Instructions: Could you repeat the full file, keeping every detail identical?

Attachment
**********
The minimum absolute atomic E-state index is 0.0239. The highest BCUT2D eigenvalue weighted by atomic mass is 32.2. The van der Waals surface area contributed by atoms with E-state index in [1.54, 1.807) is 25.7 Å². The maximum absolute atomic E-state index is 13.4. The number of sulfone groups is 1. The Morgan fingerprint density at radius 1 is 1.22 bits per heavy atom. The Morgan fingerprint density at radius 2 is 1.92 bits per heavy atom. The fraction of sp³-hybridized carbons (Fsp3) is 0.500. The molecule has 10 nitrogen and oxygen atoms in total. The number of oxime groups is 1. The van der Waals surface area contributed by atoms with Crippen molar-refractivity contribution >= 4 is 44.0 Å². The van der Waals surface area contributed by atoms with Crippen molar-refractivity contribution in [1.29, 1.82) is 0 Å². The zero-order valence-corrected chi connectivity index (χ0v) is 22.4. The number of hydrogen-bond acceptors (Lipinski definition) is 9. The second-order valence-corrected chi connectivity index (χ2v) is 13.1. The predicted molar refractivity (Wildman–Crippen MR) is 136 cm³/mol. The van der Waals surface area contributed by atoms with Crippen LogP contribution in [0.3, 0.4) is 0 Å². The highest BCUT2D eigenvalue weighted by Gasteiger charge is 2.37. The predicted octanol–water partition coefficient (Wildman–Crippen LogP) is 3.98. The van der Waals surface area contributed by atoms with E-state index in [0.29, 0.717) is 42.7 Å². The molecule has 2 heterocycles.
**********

The minimum absolute atomic E-state index is 0.0239. The highest BCUT2D eigenvalue weighted by atomic mass is 32.2. The van der Waals surface area contributed by atoms with E-state index in [1.54, 1.807) is 25.7 Å². The maximum absolute atomic E-state index is 13.4. The number of sulfone groups is 1. The Morgan fingerprint density at radius 1 is 1.22 bits per heavy atom. The Morgan fingerprint density at radius 2 is 1.92 bits per heavy atom. The fraction of sp³-hybridized carbons (Fsp3) is 0.500. The molecule has 10 nitrogen and oxygen atoms in total. The number of oxime groups is 1. The van der Waals surface area contributed by atoms with Crippen molar-refractivity contribution >= 4 is 44.0 Å². The van der Waals surface area contributed by atoms with Crippen molar-refractivity contribution in [1.29, 1.82) is 0 Å². The zero-order valence-corrected chi connectivity index (χ0v) is 22.4. The number of hydrogen-bond acceptors (Lipinski definition) is 9. The second-order valence-corrected chi connectivity index (χ2v) is 13.1. The predicted molar refractivity (Wildman–Crippen MR) is 136 cm³/mol. The van der Waals surface area contributed by atoms with Crippen LogP contribution in [0.3, 0.4) is 0 Å². The highest BCUT2D eigenvalue weighted by Gasteiger charge is 2.37. The predicted octanol–water partition coefficient (Wildman–Crippen LogP) is 3.98. The van der Waals surface area contributed by atoms with E-state index in [0.29, 0.717) is 42.7 Å². The molecule has 2 heterocycles.